The striker looks to be finally fulfilling his potential under coach Lucien Favre
On Friday night, the moment was all set for Mario Balotelli to take centre stage once again.
With his Nice side leading Lyon 2-0 and ten minutes left on the clock, referee Ruddy Buquet pointed to the penalty spot and their number nine stepped up to deliver the coup de grace.
The short run-up and stutter were rolled out as usual, but goalkeeper Anthony Lopes hadn’t read the script, pushing the shot around the post, meaning Balotelli had failed to score from the spot for only the third time in his professional career.
In other circumstances, it might have been a headline story, but such is the form and fettle of Lucien Favre’s side at the moment, Balotelli’s miss was merely anecdotal on another glorious night at the Allianz Riviera, Les Aiglons’ impressive home. It’s a footnote for another reason, of course – that it’s the closest that Nice’s new superstar has come to letting them down since arriving in a blaze of publicity on transfer deadline day.
Despite drawing a blank on Friday, Balotelli has five goals in four Ligue 1 starts, with a typically firm right-footed finish in the Europa League match at Krasnodar (in which he played through a nasty bout of flu, underlining his commitment) bringing him up to six in six in all competitions.
After netting twice on his debut against Marseille, helping his new team to a thrilling win, the 26-year-old has remarkably managed to keep up the pace – and to capture the hearts of the club’s relatively small, but highly passionate group of fans.
Image: Mario Balotelli, center, kicks the ball during the League One soccer match between Nice and Lyon. Claude Paris AP/Press Association Images
Balotelli has already made a considerable mark on France. So much so, in fact, that Wednesday’s edition of L’Equipe, the nation’s premier sports newspaper, carried a five-page special examining the Italian striker’s budding renaissance on the Côte d’Azur, adorned with the cover headline ‘Mario Balotelli L’indomptable’ (‘The untameable Mario Balotelli’).
He has certainly filled a gap, both nationally - where an international figure of standing and considerable charisma is very welcome in the post-Zlatan Ibrahimovic vacuum - and locally, after the centrepiece of last season’s team, Hatem Ben Arfa, joined Paris Saint-Germain.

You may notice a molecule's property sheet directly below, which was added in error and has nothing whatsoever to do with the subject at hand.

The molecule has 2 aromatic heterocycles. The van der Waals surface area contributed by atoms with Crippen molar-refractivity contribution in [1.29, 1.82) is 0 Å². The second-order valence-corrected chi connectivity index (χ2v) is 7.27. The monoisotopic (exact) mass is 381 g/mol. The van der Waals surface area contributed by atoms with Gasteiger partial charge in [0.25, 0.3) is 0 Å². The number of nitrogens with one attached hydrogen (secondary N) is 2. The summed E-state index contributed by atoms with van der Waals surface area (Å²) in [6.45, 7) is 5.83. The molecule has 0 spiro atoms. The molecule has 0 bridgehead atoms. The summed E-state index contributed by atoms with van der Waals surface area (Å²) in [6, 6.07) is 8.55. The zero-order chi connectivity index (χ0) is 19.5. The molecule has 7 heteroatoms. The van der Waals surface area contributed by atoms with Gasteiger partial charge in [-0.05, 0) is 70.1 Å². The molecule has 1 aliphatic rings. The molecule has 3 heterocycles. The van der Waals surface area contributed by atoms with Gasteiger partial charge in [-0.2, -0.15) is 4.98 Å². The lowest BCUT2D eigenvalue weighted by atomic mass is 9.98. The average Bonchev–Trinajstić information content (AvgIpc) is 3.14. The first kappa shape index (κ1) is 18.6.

The parallel with Ben Arfa has, predictably, been drawn extensively, given the mercurial France international’s roaring success in rehabilitating himself from a career rock-bottom in the same environment in which Balotelli is attempting to do something similar.
That should, in fact, read almost the same environment. Claude Puel, the coach who reaped the rewards of allowing Ben Arfa all the liberty that he required to express himself, left the club in the summer and ended up at Southampton.
His replacement, Lucien Favre, has been quite a find, doing the near-impossible in improving a team that last not only Ben Arfa but also top scorer Valère Germain, midfield anchor Nampalys Mendy and right-back Jérémy Pied.
The Swiss coach’s overall input is there for all to see: Nice are enjoying a best-ever start, unbeaten after nine games and top by four points after Friday’s result, having conceded just five goals so far.
Meanwhile, his relationship with Balotelli is a fascinating one. When speculation first surfaced that Nice were keen on the Liverpool outcast in mid-August (a move propelled by president Jean-Pierre Rivere), Favre seemed lukewarm at best.
Ultimately, he has offered Balotelli all the accommodation he needed, but not for free. Conscious of his new striker’s lack of pre-season action, Favre (known for his attention to detail) and his staff have meticulously managed his comeback, mixing extra training with supplementary days off.
The coach has refused to get carried away with Balotelli’s immediate impact, talking about the “long process” of getting him back to his best. His teammates have helped, with a young team including Vincent Koziello, Jean Michael Seri and Wylan Cyprien able to do the heavy lifting for him in an athletic sense, which suits him down to the ground.
Perhaps most strikingly of all, Balotelli really looks like a man who’s enjoying himself under Favre, something which he hadn’t resembled for a very long time on the field before he arrived at Nice.
L’Equipe may talk about an ‘untameable’ player, but maybe Balotelli has met his match in his new coach, a man who – from guiding Borussia Mönchengladbach to an improbable escape from relegation in 2011, and then to the Champions League – has a flair for the near-impossible.